Section 405.1627(a) of Social Security Administration Regulations NO. 5, provides in pertinent part:

(2) A physician may certify or recertify to the need for continued hospitalization if he finds that the patient could receive proper treatment in a skilled nursing facility[1] but no bed is available in a participating skilled nursing facility. Where this is the basis for the physician's certification or recertification, the required statement should so indicate; also, the physician should attempt on a continuing basis to place his patient in a participating skilled nursing facility as soon as a bed becomes available.

Payment for continued hospitalization may be made when the attending physician certifies in accordance with the above and the evidence shows that the patient no longer requires a hospital level of care, but does require a covered level of post-hospital extended care services and no bed is available in a participating skilled nursing facility.

Section 405.126 of Regulations No. 5 defines "post-hospital extended care" as:

. . . that level of care provided after a period of intensive hospital care in a patient who continues to require skilled nursing services. . . on a continuing basis . . . but who no longer requires the constant availability of medical services provided by a hospital.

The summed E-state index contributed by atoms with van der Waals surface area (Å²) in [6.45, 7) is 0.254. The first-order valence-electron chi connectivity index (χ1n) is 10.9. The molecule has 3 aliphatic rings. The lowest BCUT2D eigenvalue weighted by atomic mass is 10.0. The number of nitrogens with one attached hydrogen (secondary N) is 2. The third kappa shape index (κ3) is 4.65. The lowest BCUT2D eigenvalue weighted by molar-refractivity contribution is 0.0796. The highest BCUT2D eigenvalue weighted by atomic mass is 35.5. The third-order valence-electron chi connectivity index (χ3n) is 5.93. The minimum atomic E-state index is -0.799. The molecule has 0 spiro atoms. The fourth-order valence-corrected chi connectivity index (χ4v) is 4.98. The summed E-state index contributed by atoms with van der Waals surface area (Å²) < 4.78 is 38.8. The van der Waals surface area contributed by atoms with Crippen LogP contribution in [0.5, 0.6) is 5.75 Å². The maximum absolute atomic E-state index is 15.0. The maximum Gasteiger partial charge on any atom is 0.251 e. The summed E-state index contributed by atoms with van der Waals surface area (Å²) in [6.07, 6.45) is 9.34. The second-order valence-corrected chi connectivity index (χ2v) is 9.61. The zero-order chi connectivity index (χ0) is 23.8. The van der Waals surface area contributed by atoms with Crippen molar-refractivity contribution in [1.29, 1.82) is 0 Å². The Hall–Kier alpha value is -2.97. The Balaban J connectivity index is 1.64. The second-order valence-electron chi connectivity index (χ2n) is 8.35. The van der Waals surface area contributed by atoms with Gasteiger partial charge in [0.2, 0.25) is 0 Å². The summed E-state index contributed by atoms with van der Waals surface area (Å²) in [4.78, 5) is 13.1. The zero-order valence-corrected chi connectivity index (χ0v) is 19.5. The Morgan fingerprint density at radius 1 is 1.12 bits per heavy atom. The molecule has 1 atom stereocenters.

Section 405.127 of the Regulations No. 5 defines a "skilled nursing service" as:

(a) . . . one which must be furnished or under direct supervision of licensed nursing personnel and under the general direction of a physician in order to assure the safety of the patient and achieve the medically desired result . . .

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(c) Evaluation of Services as Skilled or Unskilled. In evaluating whether services not enumerated in paragraph (b) of this section are skilled or unskilled nursing services, the following principles shall be applied:

(1) The classification of a particular services as either skilled or unskilled is based on the technical or professional training required to effectively perform or supervise the services. For example, a patient following instructions, can normally take a vitamin pill. Consequently, the act of giving the vitamin pill to the patient because he is too senile to take it himself would not be a skilled service. Similarly, State law may require that all institutional patients receive medication only from a licensed nurse. This fact would not make administration of a medication a skilled nursing service if such medication can be prescribed for administration at home without the presence of a skilled nurse.